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SBE Inc to hold ceremonial groundbreaking in Barre Town

first_imgSBE Inc. (dba SB Electronics), will officially break ground on its new high-volume manufacturing facility on Saturday, April 17.  The groundbreaking ceremony is slated to begin at 10 am in the Wilson Industrial Park in Barre, Vermont.  Event speakers include Governor Jim Douglas, Lt Governor Brian Dubie, Representative Peter Welch, the US Assistant Secretary of Energy Efficiency and Renewable Energy Cathy Zoi and Sam Matthews, Executive Vice President of the Central Vermont Economic Development Corporation. Earlier in the year, SBE Inc. won a matching grant of $9.1 million as the major piece of funding for an $18 million project under the U.S. Department of Energy’s Electrical Drive Vehicle Battery and Component Manufacturing Initiative, part of President Obama’s American Recovery and Reinvestment Act, to expand its electric car technology manufacturing.  SBE’s new manufacturing plant facility will be dedicated to the transportation market and will have capacity to produce Power Ring capacitors for over 100,000 plug-in hybrid and electric drive vehicles within 3 years.The 52,800ft2 building will be a modern, controlled environment, state of the art manufacturing facility.  By strategically planning the production floor layout to mirror the production process, SBE can reduce both wasted time and materials, and maximize efficiency.  Integrating private offices, work stations, conference rooms and a large lunch /training room, the 13,000 ft2 office space has been designed with one core value in mind: “creating an enjoyable workspace for employees”.   SBE expects to begin moving into the new facility in December 2010. SBE Inc. is a leading developer and manufacturer of film capacitor solutions that provide a much higher degree of reliability, higher power density, and simpler cooling infrastructure, in demanding applications, particularly for automotive/transportation, alternative energy, utilities, power supplies/laser and military/aerospace.  Originally a Sprague Electric Plant, SBE has been manufacturing capacitors for over 50 years producing over a billion capacitors, including the renowned Orange Drop®. The Company’s headquarters, engineering and product development center, and manufacturing operation are located in Barre, Vermont.  For more information on the company’s products, technologies and markets, visit its website at: www.sbelectronics.com(link is external).  Inquires and requests for further information, should be directed to Stephani Cook, marketing assistant, SBE Inc. at stephanic@sbelectronics.com(link sends e-mail) or 8024764146.Source: SBE. 4.16.2010last_img read more

Stimulus may not be enough to prevent economic meltdown: Fiscal agency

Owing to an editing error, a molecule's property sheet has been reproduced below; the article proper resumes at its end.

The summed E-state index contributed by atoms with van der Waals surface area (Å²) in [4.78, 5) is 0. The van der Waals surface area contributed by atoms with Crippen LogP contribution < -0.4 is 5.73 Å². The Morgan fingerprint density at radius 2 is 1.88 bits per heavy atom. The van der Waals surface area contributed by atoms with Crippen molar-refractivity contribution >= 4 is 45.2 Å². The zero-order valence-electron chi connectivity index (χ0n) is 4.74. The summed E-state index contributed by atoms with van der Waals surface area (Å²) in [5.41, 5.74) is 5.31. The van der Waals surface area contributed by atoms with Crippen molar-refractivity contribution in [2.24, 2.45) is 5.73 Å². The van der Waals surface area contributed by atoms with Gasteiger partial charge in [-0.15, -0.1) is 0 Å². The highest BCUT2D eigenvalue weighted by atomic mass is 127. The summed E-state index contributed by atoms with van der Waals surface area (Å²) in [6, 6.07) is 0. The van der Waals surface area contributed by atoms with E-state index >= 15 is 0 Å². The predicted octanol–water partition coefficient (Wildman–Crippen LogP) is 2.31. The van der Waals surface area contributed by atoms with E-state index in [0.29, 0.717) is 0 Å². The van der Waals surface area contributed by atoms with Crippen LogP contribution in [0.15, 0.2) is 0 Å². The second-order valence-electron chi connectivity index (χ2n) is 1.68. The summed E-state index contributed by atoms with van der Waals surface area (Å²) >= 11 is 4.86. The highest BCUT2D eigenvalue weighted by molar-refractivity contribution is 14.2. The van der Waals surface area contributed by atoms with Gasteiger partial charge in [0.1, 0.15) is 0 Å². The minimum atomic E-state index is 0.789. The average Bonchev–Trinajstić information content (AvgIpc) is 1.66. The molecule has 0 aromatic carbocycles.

first_imgThe government’s baseline scenario is for economic growth to reach 2.3 percent this year with 2.9 million people losing their jobs. Under a worst-case scenario, however, the government believes the economy could contract by 0.4 percent while 5 million people lose their jobs.“With this kind of crisis, the government must share the burden,” said Febrio, who was previously macroeconomy and trade research head at the University of Indonesia’s Institute for Economic and Social Research (LPEM-UI) before his BKF appointment early this month.He called on banks and businesses to take aggressive action by rolling out funds to combat the meltdown.The government expects the pandemic to peak in the second quarter of this year, with economic growth contracting. Meanwhile, first quarter gross domestic product (GDP) growth is projected at 1.1 percent, he added. “This projection may be wrong if the pandemic lasts longer,” Febrio said. “We will try to contain the virus and lessen the impact but the burden must be shared because the government will not be able to do this alone.”The government has set aside Rp 436.1 trillion for the stimulus, equivalent to 2.5 percent of the country’s GDP, for healthcare spending, social safety nets and business recovery programs so far focusing on manufacturing and tourism.The government will set aside Rp 150 trillion from the stimulus package to support small and medium firms affected by the COVID-19. Febrio did not provide further details as the government was currently formulating the stimulus.The government will also grant larger tax breaks to cover 11 business sectors similar to the incentives designed to allow manufacturing companies to weather the economic impact of the COVID-19 pandemic, including individual income tax exemptions, import tax deferrals and 30 percent corporate tax discounts.The 11 sectors are food, trade, electricity, oil and gas, mining and coal, forestry, tourism and the creative economy, telecommunications, logistics, transportation and construction, Finance Minister Sri Mulyani Indrawati said on Friday.“From an economic standpoint, the COVID-19 shock could damage businesses and cause widespread bankruptcies,” Sri Mulyani said. “We are trying to focus our stimulus to lessen the COVID-19 economic shock on citizens.”Meanwhile, chief economist at private lender Bank Central Asia (BCA) David Sumual said the government’s stimulus package was relatively small compared with other countries including neighboring Singapore and Malaysia, with stimulus packages reaching 12 percent and 17 percent of GDP, respectively.“We are hoping that the government can provide greater stimulus packages for small businesses and low-income households,” David told reporters during the same press briefing. “However, the government’s stimulus needs to be welcomed despite limited fiscal power.”Topics : The Finance Ministry’s fiscal policy agency (BKF) has voiced concerns that the government’s Rp 436.1 trillion (US$28.14 billion) stimulus may be insufficient to prevent economic meltdown caused by the COVID-19 pandemic.BKF head Febrio Nathan Kacaribu said on Monday that the government was considering whether to boost its stimulus spending as the existing stimulus packages may not be enough to counter the severe economic impacts of the pandemic.“We have doubts that the stimulus packages will be enough,” Febrio told reporters during a teleconferenced press briefing. “The government will anticipate this because there are some discouraging signs.”last_img read more